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This question originally appeared on Quora. Answer by Athena Walker.

We certainly can know we are psychopathic. It’s not difficult for a high-functioning psychopath to be able to see how we are different. In fact, we have known since we were children that we are different: Getting the diagnosis is just something that gives us the reasoning for how we think.

There is a lot of nonsense out there that we are incapable of knowing about ourselves, and yet there is no logic to the argument. We know that we are different, we know that we construct masks in order to blend in with those around us, and we know that if people see how we really think, they ostracize us — making it difficult to get what we want out of them. However, as calculated as we are in our masks or planning or manipulation, how well we can read other people with cognitive empathy and understand how they do things and what they feel, we are somehow barred from this activity ourselves.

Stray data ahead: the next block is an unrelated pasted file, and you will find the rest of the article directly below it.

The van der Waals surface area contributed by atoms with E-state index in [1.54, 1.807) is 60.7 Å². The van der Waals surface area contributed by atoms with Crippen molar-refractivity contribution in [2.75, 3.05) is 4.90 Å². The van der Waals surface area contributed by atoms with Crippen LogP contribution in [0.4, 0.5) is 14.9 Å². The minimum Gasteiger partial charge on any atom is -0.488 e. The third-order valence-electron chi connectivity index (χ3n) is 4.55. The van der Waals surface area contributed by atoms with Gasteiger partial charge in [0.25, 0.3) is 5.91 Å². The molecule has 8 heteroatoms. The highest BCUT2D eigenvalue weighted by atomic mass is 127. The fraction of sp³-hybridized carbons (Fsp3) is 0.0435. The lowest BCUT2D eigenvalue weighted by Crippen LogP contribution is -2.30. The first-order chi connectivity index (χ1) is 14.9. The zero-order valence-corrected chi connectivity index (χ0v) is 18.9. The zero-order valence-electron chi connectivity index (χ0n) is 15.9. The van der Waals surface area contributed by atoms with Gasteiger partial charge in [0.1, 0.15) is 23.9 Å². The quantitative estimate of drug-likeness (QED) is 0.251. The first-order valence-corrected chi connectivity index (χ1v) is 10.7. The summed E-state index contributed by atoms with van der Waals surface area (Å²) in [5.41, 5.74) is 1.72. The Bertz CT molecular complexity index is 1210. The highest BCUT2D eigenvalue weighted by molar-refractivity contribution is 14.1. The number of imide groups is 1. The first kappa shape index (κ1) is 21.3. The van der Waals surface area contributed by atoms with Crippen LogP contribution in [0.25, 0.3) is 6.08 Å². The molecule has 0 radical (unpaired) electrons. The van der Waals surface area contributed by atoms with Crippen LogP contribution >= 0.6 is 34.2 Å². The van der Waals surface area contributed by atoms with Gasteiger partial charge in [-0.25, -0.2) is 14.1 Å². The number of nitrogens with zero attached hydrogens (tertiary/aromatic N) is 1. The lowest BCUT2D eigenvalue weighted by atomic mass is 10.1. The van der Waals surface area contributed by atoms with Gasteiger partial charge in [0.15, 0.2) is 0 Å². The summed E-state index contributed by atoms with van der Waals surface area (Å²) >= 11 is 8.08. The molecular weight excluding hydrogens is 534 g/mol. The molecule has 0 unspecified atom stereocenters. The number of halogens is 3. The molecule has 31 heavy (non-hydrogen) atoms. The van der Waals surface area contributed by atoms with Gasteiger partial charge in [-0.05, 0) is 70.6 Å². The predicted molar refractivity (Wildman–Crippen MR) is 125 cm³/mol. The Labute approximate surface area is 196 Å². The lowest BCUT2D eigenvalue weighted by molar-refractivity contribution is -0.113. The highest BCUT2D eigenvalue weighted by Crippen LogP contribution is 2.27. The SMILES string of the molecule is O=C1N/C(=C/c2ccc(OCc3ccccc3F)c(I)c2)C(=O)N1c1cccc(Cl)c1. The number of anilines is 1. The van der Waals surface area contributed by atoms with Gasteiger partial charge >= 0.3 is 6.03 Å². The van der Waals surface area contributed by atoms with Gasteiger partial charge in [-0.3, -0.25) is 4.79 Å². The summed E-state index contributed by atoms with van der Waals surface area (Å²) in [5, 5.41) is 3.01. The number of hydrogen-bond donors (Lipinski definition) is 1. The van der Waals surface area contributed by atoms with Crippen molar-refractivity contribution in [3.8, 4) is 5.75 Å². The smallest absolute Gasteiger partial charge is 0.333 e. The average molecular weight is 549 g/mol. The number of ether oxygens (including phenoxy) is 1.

Not to mention that some of us have been diagnosed. We may not think much of the diagnosis in terms of it mattering, however with a modicum of reading good research on it, it is pretty easy to see similarities in the descriptions in the text to our own lives. I doubt a low-functioning psychopath could do this, as the ones that all the studies are conducted on because they are a captive cohort in either prisons or hospitals would qualify as. If we are measuring psychopathy on the imprisoned population we might as well measure neurotypicals the exact same way. It would be illogical to do so, just as it is illogical to use the incarcerated psychopaths as the control group for those of us that are high functioning.

Feeling no emotions? That’s not psychopathy. That’s Alexithymia.

Psychopaths do have emotions, they are blunted, or turned down as it were, but they are not absent.

Either way, this is not something to guess about. Psychopathy, or more specifically ASPD (antisocial personality disorder) with primarily factor one traits, is not something that a nonprofessional should be surmising. It is a complex diagnostic process that takes a great deal of time with specially trained clinicians.

Psychopaths account for about .75-1 percent of the population. 

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